The Domino Effect
A domino is a small rectangular wood or plastic block with a line down its center separating the two ends, each end marked with a pattern of dots that resembles those on dice. Like playing cards and chess pieces, dominoes can be used in a variety of games. When one domino is knocked over, it triggers a chain reaction that continues until the last remaining domino falls.
A chain reaction occurs because the energy released by one domino is transferred to adjacent dominoes through friction. This energy is converted into heat and sound, and the resulting vibrations cause the next domino to move. The movement of the first domino sets off a chain reaction, which can continue for as long as there are available dominoes to push.
Dominoes can also be used to create beautiful, eye-catching sculptures. Known as a “domino art,” these displays are admired for their skill and beauty. Artists can set up a line of thousands of dominoes in precise sequence, each domino just a hair’s breadth away from its neighbor. Domino artists, such as Lily Hevesh, a professional domino artist who has gained popularity on YouTube, often perform their domino shows in front of live audiences.
The earliest versions of dominoes developed in China in the 1300s, and they were functionally similar to playing cards. The dominoes had a line down the center, dividing the domino into two squares. Each side of the squares was adorned with an arrangement of spots, or “pips,” that corresponded to the results of throwing six-sided dice. The pips on each domino were either blank or marked with numbers from one to six. Today’s domino sets usually have a maximum of nine pips per end, although larger sets exist.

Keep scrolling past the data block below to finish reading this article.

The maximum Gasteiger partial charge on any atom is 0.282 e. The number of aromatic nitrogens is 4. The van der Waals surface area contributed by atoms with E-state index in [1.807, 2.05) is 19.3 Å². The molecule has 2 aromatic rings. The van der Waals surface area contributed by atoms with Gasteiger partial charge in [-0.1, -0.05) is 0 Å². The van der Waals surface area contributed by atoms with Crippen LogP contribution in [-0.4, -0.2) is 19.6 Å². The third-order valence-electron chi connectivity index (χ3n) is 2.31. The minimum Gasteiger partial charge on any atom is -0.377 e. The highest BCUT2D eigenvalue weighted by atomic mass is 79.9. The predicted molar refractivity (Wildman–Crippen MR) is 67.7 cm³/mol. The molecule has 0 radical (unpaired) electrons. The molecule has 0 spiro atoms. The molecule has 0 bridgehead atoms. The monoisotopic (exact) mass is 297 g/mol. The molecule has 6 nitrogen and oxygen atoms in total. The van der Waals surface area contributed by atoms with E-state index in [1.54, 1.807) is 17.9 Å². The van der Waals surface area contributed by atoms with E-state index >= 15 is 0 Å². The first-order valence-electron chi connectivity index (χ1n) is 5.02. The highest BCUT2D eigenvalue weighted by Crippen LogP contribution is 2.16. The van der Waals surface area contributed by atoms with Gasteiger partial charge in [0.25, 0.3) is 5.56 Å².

In writing, each scene in a story is like a domino that is ineffective by itself but is part of a larger chain reaction. Each domino in a story must have logical impact on the scenes that follow it, so they can build toward a satisfying conclusion for readers. If a scene runs counter to what most readers think is logical, the domino effect may fail to build tension or interest in the story.
For example, if the hero in a mystery story shoots an unarmed person, the next scene must explain why that action is logical or provide an explanation for why the hero’s actions do not run counter to societal norms. Without this logic, the reader may not be convinced that the hero should be allowed to continue acting as he or she does. This is the reason why it is important for writers to plot their stories using an outline or a program such as Scrivener that will help weed out scenes that don’t advance the story or provide enough logical impact on the scene before it.